Avaya’s Simon Culmer tells us about his 30 years in the IT industry, his vision of an IoT future, and why good headphones are his must-have technology item
Tell us about your company and your areas of expertise?
I’ve worked at Avaya for the past 3 years. Avaya is a leading provider of business communication technologies. We focus on providing software and services that improve team engagement, customer engagement and those that deliver communication networks. In my role I work with organisations of all sizes from small barrister chambers to global corporations like Barclays and also large sporting events like the Sochi 2014 Winter Olympics and the recent Ashes tournament.
Tell us something about your IT career
I’ve worked in IT for over 30 years. I love the buzz and continual evolution of the industry. Right from my time at Sun in the 80’s and Cisco in the 90’s through to my current role at Avaya, I’ve found seeing the difference new technology solutions can make to businesses really exciting.
Technology evolves continually but I’ve realized the basic principles of customer satisfaction don’t really change. I have found working for a company like Avaya really thrilling, because you can really see how communications solutions can have a positive impact on the way businesses communicate – from a fail-safe network that kept the Olympic family connected at Sochi 2014 to a six clicks to install mobile video solution to a 3,000 seat contact center, our solutions have a positive impact on the way businesses communicate.
What tech were you involved with ten years ago?
Ten years ago I was working with business communication technology, like I do today, but it’s evolved a huge amount in that period. For example, ten years ago Unified Communications (UC) was simply IP technology and was only really available as an on-premise solution. These days it can also be delivered as a service and there are a wide range of maintenance options. UC also used to be the preserve of the enterprise segment; it’s grown to become a mature market now.
I think that advances in UC have enabled a shift in the way businesses think about collaboration and communication more generally. Thanks to technologies like UC, remote and flexible working has become common-place. Geographically disparate teams no longer have to mean a disengaged workforce and employees and employers both believe in the efficiency and productivity benefits that flexible working has proven to offer.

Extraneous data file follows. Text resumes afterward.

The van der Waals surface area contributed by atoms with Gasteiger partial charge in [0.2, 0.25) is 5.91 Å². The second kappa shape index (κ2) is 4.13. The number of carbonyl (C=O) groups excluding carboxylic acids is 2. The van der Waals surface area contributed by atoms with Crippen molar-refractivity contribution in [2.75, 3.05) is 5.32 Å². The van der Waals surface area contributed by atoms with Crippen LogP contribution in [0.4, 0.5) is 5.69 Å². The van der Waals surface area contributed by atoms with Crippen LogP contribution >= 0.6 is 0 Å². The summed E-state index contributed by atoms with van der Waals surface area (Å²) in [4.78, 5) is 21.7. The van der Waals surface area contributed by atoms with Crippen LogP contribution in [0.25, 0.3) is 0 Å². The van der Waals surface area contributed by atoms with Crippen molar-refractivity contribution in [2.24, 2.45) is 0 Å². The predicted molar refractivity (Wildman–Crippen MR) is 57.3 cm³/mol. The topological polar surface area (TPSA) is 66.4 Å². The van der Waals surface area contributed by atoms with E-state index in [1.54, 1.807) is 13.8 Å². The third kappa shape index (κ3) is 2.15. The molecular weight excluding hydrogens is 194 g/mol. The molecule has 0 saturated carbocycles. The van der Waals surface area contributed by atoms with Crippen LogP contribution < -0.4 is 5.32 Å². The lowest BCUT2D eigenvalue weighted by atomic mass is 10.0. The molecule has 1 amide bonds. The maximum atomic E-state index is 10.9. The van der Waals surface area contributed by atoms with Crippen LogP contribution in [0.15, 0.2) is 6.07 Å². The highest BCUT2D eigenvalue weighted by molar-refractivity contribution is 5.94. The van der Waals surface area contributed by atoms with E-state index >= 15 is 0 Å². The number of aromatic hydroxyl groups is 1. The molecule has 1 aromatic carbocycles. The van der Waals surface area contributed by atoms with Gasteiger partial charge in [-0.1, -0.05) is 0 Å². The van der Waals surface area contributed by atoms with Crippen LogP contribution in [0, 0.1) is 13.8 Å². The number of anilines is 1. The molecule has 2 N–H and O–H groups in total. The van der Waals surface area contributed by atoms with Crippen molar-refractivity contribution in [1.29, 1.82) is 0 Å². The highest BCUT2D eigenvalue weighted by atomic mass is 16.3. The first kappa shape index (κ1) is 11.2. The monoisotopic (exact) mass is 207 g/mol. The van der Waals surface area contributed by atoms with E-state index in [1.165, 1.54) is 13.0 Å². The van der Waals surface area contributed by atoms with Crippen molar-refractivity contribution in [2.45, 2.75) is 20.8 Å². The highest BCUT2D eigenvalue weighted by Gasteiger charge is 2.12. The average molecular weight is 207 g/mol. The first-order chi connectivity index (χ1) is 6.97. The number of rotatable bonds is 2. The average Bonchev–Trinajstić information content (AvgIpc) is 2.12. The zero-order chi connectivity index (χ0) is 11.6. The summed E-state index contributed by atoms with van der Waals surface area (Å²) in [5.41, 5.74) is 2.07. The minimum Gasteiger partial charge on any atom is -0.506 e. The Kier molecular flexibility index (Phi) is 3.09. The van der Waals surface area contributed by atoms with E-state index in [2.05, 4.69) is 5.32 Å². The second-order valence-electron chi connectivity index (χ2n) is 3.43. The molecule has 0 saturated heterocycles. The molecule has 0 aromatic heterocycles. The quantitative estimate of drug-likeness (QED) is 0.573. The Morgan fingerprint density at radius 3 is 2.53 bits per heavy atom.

What tech do you expect to be involved with in ten years’ time?
Looking ahead to the next game-changing technologies, I think the Internet of Things is going to be the biggest, particularly because of its impact on customer engagement, and it’s in wearable technologies in particular that we will see much of the potential of the IoT realised. Eventually ‘connected everything’ will create a new paradigm, transforming the omni-channel engagement into a real-time engagement.
Wearables are gaining more visibility with consumers: Amazon has even given them their own product section on their website! The new communication method that they offer brands coupled with the data that they collect and send back to organisations puts them at the heart of customer engagement strategies of the future. According to market analysts, the uptake of wearables is currently faster than that of smartphones when they were initially launched and therefore we can expect higher penetration levels of these devices.
Who is your tech hero (and why)? Who is your tech villain (and why)?
My tech villains would have to be UC vendors who don’t train their channel partners to help them realise ways they can meet their customer’s business needs. They have the service specialism so they are the best placed to help them understand how to sell in a consultative manner.
As for my tech hero? Headphone technology. I’m amazed at how much has been done to this category and to offer a product you wouldn’t realise was so necessary until you have it makes it all the more desirable! They have track navigation features on the ear cup as well as a built in microphone so you can talk hands-free. I can’t live without my wireless headphones when I go to the gym and running cordless means I can work out without distraction.
What’s your favourite technology ever made? And which do you use most?
For me, this has to be video conferencing because I use it almost every day to talk to my friends, family and also to help me manage my team.
We’re all used to FaceTime and Skype nowadays, but using video chat as a way to communicate with your colleagues makes work so much more sociable and business communication much more immediate, which I think explains why businesses are tapping into video culture more and more. I admire video chat because it offers such a seamless way of connecting and communicating, and you become so much more flexible because you can easily hop on a video conference call to your colleagues no matter where you are. I’ve often been on the road and pulled over to do a quick video conference call – so it’s come to my rescue a number of times!